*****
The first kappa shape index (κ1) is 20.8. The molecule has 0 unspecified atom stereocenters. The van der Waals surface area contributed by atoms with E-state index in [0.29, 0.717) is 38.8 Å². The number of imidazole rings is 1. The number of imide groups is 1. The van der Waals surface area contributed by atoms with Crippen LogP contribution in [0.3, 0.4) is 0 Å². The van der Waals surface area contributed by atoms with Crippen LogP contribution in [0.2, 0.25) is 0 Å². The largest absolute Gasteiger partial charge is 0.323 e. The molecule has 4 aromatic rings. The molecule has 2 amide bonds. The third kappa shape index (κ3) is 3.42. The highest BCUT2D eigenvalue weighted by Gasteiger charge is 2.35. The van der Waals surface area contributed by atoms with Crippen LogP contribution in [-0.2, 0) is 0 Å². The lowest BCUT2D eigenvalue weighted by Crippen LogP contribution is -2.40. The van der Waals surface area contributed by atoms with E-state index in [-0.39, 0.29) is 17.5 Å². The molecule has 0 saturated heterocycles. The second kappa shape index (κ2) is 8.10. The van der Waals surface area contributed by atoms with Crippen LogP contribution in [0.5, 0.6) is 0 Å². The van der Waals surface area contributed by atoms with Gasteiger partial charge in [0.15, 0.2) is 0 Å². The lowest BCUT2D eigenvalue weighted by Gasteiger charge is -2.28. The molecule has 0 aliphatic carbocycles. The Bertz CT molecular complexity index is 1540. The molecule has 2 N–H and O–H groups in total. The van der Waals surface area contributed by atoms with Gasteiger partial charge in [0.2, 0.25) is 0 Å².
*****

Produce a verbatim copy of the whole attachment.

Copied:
The first kappa shape index (κ1) is 20.8. The molecule has 0 unspecified atom stereocenters. The van der Waals surface area contributed by atoms with E-state index in [0.29, 0.717) is 38.8 Å². The number of imidazole rings is 1. The number of imide groups is 1. The van der Waals surface area contributed by atoms with Crippen LogP contribution in [0.3, 0.4) is 0 Å². The van der Waals surface area contributed by atoms with Crippen LogP contribution in [0.2, 0.25) is 0 Å². The largest absolute Gasteiger partial charge is 0.323 e. The molecule has 4 aromatic rings. The molecule has 2 amide bonds. The third kappa shape index (κ3) is 3.42. The highest BCUT2D eigenvalue weighted by Gasteiger charge is 2.35. The van der Waals surface area contributed by atoms with Crippen LogP contribution in [-0.2, 0) is 0 Å². The lowest BCUT2D eigenvalue weighted by Crippen LogP contribution is -2.40. The van der Waals surface area contributed by atoms with E-state index in [-0.39, 0.29) is 17.5 Å². The molecule has 0 saturated heterocycles. The second kappa shape index (κ2) is 8.10. The van der Waals surface area contributed by atoms with Crippen LogP contribution in [0.5, 0.6) is 0 Å². The van der Waals surface area contributed by atoms with Gasteiger partial charge in [0.15, 0.2) is 0 Å². The lowest BCUT2D eigenvalue weighted by Gasteiger charge is -2.28. The molecule has 0 aliphatic carbocycles. The Bertz CT molecular complexity index is 1540. The molecule has 2 N–H and O–H groups in total. The van der Waals surface area contributed by atoms with Gasteiger partial charge in [0.2, 0.25) is 0 Å².